2.2. Ethics

The study protocol was approved by the Littoral Regional Delegation of public health and the ethic committee of the University of Douala. A health facility or pharmacy was included in the study only after obtaining a written authorization from its director. Therefore, an authorization was sought from the directors of the health facilities and pharmacies through a letter for authorization to undergo the study in the facility sent by the study investigators. For data collection from medical staff or those presenting leaflets in pharmacies, the protocol was explained to them then they were asked for their participation in the study.

2.3. Study Criteria

All permanent medical workers namely physician or nurse encountered in any of the selected health facilities who gave its consent was included in the study. In pharmacies, all ACT-containing medical leaflet presented by any patient or relative was included in the study. The patient or relative should have given its consent before inclusion in the study, thus any subject who refused its consent was not allowed in the study.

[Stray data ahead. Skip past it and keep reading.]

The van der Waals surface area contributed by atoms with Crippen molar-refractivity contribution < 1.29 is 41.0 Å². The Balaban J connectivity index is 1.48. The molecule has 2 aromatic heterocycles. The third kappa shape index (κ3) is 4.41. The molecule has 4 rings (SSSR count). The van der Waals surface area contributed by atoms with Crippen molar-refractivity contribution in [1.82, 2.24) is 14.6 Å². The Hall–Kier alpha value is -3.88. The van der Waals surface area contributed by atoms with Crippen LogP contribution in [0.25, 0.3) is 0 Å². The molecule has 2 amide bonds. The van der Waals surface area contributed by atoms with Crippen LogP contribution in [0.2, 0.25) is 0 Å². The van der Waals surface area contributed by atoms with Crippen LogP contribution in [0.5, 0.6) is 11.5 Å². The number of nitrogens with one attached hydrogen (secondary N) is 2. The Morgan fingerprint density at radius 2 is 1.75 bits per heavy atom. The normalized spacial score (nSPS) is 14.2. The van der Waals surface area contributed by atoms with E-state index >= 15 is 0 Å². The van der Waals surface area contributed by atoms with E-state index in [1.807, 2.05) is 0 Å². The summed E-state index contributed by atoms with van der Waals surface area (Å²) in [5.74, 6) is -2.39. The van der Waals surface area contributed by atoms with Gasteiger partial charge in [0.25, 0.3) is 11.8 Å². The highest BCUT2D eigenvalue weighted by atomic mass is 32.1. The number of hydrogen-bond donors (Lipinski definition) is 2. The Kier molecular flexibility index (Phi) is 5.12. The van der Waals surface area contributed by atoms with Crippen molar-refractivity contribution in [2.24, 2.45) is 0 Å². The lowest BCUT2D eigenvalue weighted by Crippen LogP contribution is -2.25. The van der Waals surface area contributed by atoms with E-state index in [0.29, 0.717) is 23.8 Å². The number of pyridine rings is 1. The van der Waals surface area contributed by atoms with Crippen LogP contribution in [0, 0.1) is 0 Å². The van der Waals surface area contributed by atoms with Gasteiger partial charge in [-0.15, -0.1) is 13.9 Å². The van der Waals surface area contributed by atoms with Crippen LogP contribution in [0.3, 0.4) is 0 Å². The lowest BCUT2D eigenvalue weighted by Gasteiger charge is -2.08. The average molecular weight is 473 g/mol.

Choice of health facilities was made among the three categories of national health stratification namely reference hospitals (RH), district hospitals (DH) and integrated health centres (IHC). For pharmacies, only recommended pharmacies were selected. Hospital pharmacies and road vendors’ pharmacies were also excluded from the study.

2.4. Data Collection

Data collection in health facilities consisted in a questionnaire to be filled by the health worker. This questionnaire sought the name of the health facility and for each participant, its medical qualification, any diagnostic test before anti-malarial drug prescription (health professional presumptive diagnosis or laboratory-confirmed, type of anti-malarial often recommended to patient suffering from uncomplicated malaria, knowledge about the criteria used for dosage (weight or height) for any of the anti-malarial prescribed.